In my opinion, this approach is beautifully showcased in the crowd-funded serial documentary “Developing Hell” by Noclip, which is actively following the ongoing development of Supergiant Games’ newest title Hades. The video series is following an episodic release schedule, taking the same approach to documentary film-making as the studio is taking with their game.

While some titles have seen success with this strategy, do video games sacrifice something in an iterative release cycle that typical software doesn’t?

While “games as a service” like MMOs and MOBAs exist, the vast majority of video games have a limited life span with the average player. A gamer picks something up, plays it for between 1 – 20 hours, and puts it back down. The same can’t be said for say, Twitter, Uber, or Slack: these are applications a typical user interacts with regularly over the course of weeks, months, and years.

Another piece is the “WOW” factor that video game publicists crave: there’s a magic to hearing about a new game, picking it up on release day, and seeing the fandom and excitement spread like wildfire. In this sense, games have more in common with movies than typical software: they’re part of the zeitgeist, here and then gone.

To that effect, many game developers (often at the behest of their publishers) are trying to squeeze additional life – and revenue – out of games that are produced within years-long, crunch-heavy dev cycles. This has resulted in seasonal content releases (often free), expansion packs (for an added cost), and infinite cosmetic packs and loot boxes for purchase.

Whether or not this strategy of drip-fed revenue post $59.99 investment is working for the industry is largely up for debate. Publishers seem extremely reticent to raise the base price on games, despite the fact the cost hasn’t followed the pace of inflation since the 1990s.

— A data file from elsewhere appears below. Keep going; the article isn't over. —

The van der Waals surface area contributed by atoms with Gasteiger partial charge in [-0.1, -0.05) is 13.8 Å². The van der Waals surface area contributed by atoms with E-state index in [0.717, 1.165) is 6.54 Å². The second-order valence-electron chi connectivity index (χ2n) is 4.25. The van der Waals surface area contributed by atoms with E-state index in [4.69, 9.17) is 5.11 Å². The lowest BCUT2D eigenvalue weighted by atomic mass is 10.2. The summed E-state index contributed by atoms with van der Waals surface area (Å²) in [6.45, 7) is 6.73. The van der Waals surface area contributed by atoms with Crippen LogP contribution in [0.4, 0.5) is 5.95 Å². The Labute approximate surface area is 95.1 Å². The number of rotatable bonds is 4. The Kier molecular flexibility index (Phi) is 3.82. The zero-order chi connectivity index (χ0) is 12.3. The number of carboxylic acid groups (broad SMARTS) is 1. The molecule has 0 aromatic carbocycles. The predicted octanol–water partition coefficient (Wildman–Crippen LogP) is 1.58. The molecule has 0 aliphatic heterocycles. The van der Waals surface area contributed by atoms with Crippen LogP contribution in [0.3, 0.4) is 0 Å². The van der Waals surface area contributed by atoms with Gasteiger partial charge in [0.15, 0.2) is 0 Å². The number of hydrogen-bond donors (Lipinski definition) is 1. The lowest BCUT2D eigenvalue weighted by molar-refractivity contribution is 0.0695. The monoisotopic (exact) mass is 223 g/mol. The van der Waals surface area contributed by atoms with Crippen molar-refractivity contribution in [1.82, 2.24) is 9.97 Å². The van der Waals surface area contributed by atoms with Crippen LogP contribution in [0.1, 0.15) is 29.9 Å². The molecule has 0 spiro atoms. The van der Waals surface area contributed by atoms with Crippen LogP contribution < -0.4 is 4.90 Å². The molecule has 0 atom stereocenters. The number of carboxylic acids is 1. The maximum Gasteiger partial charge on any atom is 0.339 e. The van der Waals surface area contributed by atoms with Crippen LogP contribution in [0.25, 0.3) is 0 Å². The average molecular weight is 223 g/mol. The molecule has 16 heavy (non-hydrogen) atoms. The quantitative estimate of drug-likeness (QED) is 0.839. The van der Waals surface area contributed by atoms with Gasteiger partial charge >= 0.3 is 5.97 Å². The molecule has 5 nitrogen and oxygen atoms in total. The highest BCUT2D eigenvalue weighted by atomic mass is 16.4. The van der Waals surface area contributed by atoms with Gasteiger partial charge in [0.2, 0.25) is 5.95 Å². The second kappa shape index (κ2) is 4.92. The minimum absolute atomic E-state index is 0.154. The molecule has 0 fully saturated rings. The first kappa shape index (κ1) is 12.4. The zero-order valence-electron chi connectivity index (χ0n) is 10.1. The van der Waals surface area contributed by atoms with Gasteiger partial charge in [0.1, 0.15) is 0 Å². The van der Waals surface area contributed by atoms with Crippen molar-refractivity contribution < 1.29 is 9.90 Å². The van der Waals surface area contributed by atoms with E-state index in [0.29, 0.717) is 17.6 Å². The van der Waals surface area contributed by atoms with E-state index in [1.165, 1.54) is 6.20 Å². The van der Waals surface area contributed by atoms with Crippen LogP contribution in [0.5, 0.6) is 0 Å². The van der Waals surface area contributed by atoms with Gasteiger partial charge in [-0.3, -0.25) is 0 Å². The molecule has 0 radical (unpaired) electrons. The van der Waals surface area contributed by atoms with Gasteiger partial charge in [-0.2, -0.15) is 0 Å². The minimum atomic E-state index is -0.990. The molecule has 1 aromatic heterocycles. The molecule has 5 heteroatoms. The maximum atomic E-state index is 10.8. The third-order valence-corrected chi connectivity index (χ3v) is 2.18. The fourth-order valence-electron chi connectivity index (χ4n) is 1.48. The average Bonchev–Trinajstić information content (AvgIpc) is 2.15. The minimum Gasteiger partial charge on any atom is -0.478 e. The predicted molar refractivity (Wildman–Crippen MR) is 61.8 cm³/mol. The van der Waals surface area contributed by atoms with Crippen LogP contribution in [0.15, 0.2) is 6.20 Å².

The industry has seen widespread upheaval in the past six months: studios Telltale Games and Capcom Vancouver were shuttered in late 2018, and big layoff waves hit Activision Blizzard, ArenaNet, and Electronic Arts early this year.

With all this happening, one has to wonder whether studios and publishers have been forced to reconsider their business model. Perhaps these multi-million dollar investments over the span of years (that don’t receive any real critical feedback from the public until release) just aren’t working any longer.

Game developers and designers also aren’t tolerating the abysmal working conditions that have been the norm in the industry. In Schrier’s piece, he notes that many of Anthem’s developers took weeks and months away from work to cope with mental health and stress concerns. Game Workers Unite has emerged as a strong advocate for unionization, pressing the issue directly with industry members at the annual Game Developer’s Conference this past month.

All this to say: the status quo of game development largely isn’t working, for anyone. It’s failing developers, designers, executives, and gamers alike. Far be it for me to end this post with a specific recommendation: I don’t work in games, so I simply can’t say whether the tactics that have helped smooth software process could benefit games.

That said, if there’s something that games can learn from tech writ large, it’s to involve real people in providing critical feedback on your product, and to do so early. Designers and engineers are not gods. We can pretend we always know best because of our taste and training, but the truth is, we often don’t. If we can suck it up and get humble, the products we create are only the better for it.